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Discover Niihau Shells ... Warning: falling in love is expensive... but inevitable

Niihau, nicknamed "The Forbidden Island" because it is privately owned and is not accessible to the general public, has always been a mysterious and ancient place, even to those who have lived in Hawaii their entire lives. Most people have never set foot on Niihau, even though it lies only 17 miles off the leeward coast of Kauai, and the only people who live there are some 200 native Hawaiians and the Robinson family owners who employ and care for them. Niihau does not have any flowers, so the tiny, shiny seashells of their pristine, untouched shores were used for adornment.

Niihau is truly unique from the other Hawaiian islands as the island's inhabitants have been isolated from modern culture, and there are no banks, telephones, shops, restaurants or other comforts of westernized life. The native Hawaiians painstakingly craft intricate and beautiful works of art known world wide as Niihau Shells. These beautiful authentic Hawaiian heirlooms are the only seashell in the world which can be insured, and long, beautiful strands of these shell leis can be worth well over $30,000!

There are three types of Niihau shells: kahelelani, momi, and laiki. Kahelelani shells are the tiniest and rarest of the three types, and all three types of shells range in color and size, and these things determine their value. Momi shells are white or speckled (as are laiki shells), and the most popular way to string momi shells resembles a beautiful tiny pikake lei. Momi shells are the perfect accessory to any Hawaiian style outfit as they are so unique and elegant. The craftsmanship of these leis, when accompanied by a certificate of authenticity from the crafter on Niihau, is impeccable. It is extremely difficult to create these leis, as the tiny shells must be collected, sorted according to type, size and color, and pierced by a needle and strung together. In a quality lei, each shell is individually tied, so if one shell should break or be lost, the rest of the lei remains intact.

Over the years many beautiful different designs have been thought up, showcasing the imagination and ingenuity of the Hawaiians who skillfully create them. Niihau shell jewelry making is truly an authentic Hawaiian craft, passed down from generation to generation from the times of Hawaiian royalty.

Surprisingly, Niihau shells are relatively unknown to some island residents. For example: me. I was born and raised in Hawaii and consider myself to be fairly educated in Hawaiian culture and things, but I only recently became acquainted with Niihau shells a few years ago when a girlfriend announced she was finally "getting her shells." Naturally it sounded a little strange to me ... who gets excited about seashells? And why are they called Niihau shells? It was then that she explained that they were very expensive and only found on Niihau, and the ones she wanted to purchase were about $2000. I almost fainted and thought she was crazy, since she didn't have any pictures to show me. All she said was, "they're very pretty," very matter-of-factly, as though that explained it all. Well, a year or so later at a Hawaii products show, I saw two women at a booth and they were making Niihau shell leis. When I saw them with my own eyes I understood my friend's enthusiasm. These weren't just any seashells, they were incredibly shiny and the leis were strung together so uniformly and artfully! I fell in love. I don't even like jewelry! I went home that day and looked up everything I could on Niihau shells, and I learned that these shells are actually found on all of the Hawaiian islands, but they are nowhere near the quality of shells found on Niihau -- here on Oahu they are much smaller, too small to string, and on Kauai they are very dull.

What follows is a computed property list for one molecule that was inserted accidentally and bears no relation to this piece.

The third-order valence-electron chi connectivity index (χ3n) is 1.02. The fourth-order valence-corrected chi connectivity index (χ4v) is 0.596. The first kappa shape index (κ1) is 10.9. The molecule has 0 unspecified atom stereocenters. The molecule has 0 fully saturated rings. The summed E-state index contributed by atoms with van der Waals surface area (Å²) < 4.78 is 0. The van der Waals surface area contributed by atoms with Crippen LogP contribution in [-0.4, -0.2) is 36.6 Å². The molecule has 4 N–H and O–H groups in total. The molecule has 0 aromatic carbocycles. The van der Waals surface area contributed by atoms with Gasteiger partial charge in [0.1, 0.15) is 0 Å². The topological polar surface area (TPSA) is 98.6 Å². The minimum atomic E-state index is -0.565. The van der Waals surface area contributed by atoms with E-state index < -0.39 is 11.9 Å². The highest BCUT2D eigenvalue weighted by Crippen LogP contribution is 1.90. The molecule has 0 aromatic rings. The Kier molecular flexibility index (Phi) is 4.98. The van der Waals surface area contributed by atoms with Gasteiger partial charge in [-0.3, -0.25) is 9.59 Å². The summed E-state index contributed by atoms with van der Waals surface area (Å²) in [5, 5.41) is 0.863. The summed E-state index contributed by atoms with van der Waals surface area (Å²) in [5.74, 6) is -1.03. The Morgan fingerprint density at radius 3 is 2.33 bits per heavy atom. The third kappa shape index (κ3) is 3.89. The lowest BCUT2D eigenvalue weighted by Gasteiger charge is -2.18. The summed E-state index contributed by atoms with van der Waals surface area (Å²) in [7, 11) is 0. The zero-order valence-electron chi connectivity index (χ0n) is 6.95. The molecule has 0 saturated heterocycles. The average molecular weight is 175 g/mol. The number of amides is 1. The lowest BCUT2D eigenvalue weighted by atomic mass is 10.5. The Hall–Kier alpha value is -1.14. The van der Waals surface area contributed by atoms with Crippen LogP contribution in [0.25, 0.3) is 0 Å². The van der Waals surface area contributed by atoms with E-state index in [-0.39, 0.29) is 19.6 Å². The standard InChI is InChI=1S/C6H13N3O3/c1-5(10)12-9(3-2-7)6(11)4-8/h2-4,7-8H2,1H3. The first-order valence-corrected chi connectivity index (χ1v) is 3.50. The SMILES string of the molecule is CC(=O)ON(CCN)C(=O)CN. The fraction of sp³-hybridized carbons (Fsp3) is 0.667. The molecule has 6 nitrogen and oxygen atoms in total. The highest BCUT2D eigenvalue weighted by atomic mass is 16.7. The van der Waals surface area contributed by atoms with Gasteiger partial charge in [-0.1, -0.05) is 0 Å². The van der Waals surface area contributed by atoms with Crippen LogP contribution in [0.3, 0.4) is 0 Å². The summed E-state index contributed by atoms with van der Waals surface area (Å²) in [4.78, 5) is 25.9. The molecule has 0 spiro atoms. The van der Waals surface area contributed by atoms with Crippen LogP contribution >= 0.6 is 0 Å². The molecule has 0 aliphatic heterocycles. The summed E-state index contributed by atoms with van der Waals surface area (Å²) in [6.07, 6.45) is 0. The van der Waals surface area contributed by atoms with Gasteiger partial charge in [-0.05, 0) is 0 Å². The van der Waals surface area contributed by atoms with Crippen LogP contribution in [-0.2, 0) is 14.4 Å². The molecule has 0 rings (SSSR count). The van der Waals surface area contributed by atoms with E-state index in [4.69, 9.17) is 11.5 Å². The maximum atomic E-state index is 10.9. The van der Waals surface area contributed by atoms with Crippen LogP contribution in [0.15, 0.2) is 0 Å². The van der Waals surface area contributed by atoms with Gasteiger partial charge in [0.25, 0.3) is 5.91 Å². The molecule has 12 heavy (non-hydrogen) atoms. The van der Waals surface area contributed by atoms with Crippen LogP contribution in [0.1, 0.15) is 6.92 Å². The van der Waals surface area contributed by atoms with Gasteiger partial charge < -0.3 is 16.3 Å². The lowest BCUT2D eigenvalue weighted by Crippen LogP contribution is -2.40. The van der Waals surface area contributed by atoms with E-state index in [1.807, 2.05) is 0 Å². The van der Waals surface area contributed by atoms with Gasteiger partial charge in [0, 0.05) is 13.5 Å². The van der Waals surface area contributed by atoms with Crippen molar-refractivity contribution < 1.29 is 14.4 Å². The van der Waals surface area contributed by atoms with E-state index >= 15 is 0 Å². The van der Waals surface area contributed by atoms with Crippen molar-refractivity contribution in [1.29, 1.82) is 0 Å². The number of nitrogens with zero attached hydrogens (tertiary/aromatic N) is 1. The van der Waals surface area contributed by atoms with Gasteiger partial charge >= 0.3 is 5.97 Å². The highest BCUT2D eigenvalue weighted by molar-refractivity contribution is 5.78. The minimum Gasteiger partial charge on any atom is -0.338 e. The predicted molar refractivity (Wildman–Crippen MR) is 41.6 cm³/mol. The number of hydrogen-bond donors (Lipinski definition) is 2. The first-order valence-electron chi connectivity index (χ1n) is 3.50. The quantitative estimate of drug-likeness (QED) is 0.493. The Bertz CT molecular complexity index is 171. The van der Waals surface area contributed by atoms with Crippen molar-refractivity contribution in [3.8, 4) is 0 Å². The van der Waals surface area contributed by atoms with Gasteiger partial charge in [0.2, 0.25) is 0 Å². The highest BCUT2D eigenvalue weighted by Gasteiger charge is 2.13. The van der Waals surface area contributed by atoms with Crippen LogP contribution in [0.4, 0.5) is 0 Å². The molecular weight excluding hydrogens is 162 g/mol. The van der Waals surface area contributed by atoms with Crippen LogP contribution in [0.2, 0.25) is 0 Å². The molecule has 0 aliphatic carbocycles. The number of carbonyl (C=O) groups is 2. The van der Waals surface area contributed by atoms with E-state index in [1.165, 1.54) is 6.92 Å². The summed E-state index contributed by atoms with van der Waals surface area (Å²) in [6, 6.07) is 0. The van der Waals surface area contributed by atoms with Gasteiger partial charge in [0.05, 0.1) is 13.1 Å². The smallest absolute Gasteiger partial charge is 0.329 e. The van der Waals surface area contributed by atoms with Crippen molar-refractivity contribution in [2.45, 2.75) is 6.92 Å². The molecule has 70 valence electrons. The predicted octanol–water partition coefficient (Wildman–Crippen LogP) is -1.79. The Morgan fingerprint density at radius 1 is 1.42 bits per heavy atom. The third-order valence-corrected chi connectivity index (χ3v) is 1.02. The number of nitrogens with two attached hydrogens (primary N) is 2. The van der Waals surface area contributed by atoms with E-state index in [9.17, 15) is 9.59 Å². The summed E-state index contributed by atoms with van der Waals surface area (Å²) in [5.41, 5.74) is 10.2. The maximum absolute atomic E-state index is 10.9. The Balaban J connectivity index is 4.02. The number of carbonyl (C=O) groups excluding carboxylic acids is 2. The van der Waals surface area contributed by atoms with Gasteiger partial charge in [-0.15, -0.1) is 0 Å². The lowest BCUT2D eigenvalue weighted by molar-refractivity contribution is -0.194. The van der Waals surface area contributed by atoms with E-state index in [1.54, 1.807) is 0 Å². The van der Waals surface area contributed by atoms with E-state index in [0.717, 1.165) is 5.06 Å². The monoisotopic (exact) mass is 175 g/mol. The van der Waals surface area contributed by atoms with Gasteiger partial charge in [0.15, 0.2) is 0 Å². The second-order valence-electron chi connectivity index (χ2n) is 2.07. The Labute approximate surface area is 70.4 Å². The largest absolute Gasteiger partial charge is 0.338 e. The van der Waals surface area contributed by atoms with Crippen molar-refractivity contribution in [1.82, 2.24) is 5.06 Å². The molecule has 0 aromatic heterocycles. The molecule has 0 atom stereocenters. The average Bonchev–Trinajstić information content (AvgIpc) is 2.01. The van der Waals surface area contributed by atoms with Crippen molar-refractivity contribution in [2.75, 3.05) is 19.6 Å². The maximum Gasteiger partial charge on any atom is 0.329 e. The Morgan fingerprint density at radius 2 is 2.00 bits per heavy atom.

Somewhere in between falling in love with how they looked and educating myself on these tiny works of art, I decided I needed a set of my own. I went back to the show, since you can't get these shells just anywhere (otherwise I would have seen them before, right?) and ordered a set of momi shells -- a necklace, matching earrings and a bracelet. I felt a little crazy for spending so much on seashells, but now, over a year later, I do not regret my purchase one bit. I love wearing my Niihau shells at every occasion and they are also a great conversation piece, because believe it or not, there are a lot of people in Hawaii who have never seen Niihau shells, either! I guess it all has to do with the isolation of the place. It's a little strange because the public school system in Hawaii teaches Hawaiian history and culture in grades 4, 7 and 10, and as a little kid I learned that the "flower" of Niihau was the pupu... the Niihau shell! It never sunk in that this funny-named seashell was such a beautiful work of art until I actually saw them with my own eyes. In fact, there is a song I knew as a child about the pupu and how it is shiny... Pupu Hinuhinu. I guess I never thought about what I was singing.

To celebrate the Niihau shells, we are having a 20% off sale on Niihau shell jewelry on http://hawaiianjewelrybox.com. These fine pieces of art (bracelets and necklaces) come with certificates of authenticity from their artisans on Niihau.